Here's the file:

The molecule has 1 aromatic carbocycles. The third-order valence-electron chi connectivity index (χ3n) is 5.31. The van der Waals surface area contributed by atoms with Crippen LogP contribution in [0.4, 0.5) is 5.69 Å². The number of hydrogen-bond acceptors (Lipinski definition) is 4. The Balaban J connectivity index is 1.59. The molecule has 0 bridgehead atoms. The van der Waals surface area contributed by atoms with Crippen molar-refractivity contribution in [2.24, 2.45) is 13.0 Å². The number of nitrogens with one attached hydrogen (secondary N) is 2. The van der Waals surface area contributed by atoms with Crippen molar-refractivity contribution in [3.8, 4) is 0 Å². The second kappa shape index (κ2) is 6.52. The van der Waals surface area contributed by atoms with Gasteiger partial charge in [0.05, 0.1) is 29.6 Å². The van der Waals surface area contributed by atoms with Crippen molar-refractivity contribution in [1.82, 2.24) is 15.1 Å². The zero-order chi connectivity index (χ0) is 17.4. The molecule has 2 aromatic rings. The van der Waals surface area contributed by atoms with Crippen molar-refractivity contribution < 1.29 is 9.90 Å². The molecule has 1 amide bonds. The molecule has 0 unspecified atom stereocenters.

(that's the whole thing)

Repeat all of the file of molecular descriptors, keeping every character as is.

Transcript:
The molecule has 1 aromatic carbocycles. The third-order valence-electron chi connectivity index (χ3n) is 5.31. The van der Waals surface area contributed by atoms with Crippen LogP contribution in [0.4, 0.5) is 5.69 Å². The number of hydrogen-bond acceptors (Lipinski definition) is 4. The Balaban J connectivity index is 1.59. The molecule has 0 bridgehead atoms. The van der Waals surface area contributed by atoms with Crippen molar-refractivity contribution in [2.24, 2.45) is 13.0 Å². The number of nitrogens with one attached hydrogen (secondary N) is 2. The van der Waals surface area contributed by atoms with Crippen molar-refractivity contribution in [3.8, 4) is 0 Å². The second kappa shape index (κ2) is 6.52. The van der Waals surface area contributed by atoms with Gasteiger partial charge in [0.05, 0.1) is 29.6 Å². The van der Waals surface area contributed by atoms with Crippen molar-refractivity contribution in [1.82, 2.24) is 15.1 Å². The zero-order chi connectivity index (χ0) is 17.4. The molecule has 2 aromatic rings. The van der Waals surface area contributed by atoms with Crippen molar-refractivity contribution < 1.29 is 9.90 Å². The molecule has 1 amide bonds. The molecule has 0 unspecified atom stereocenters.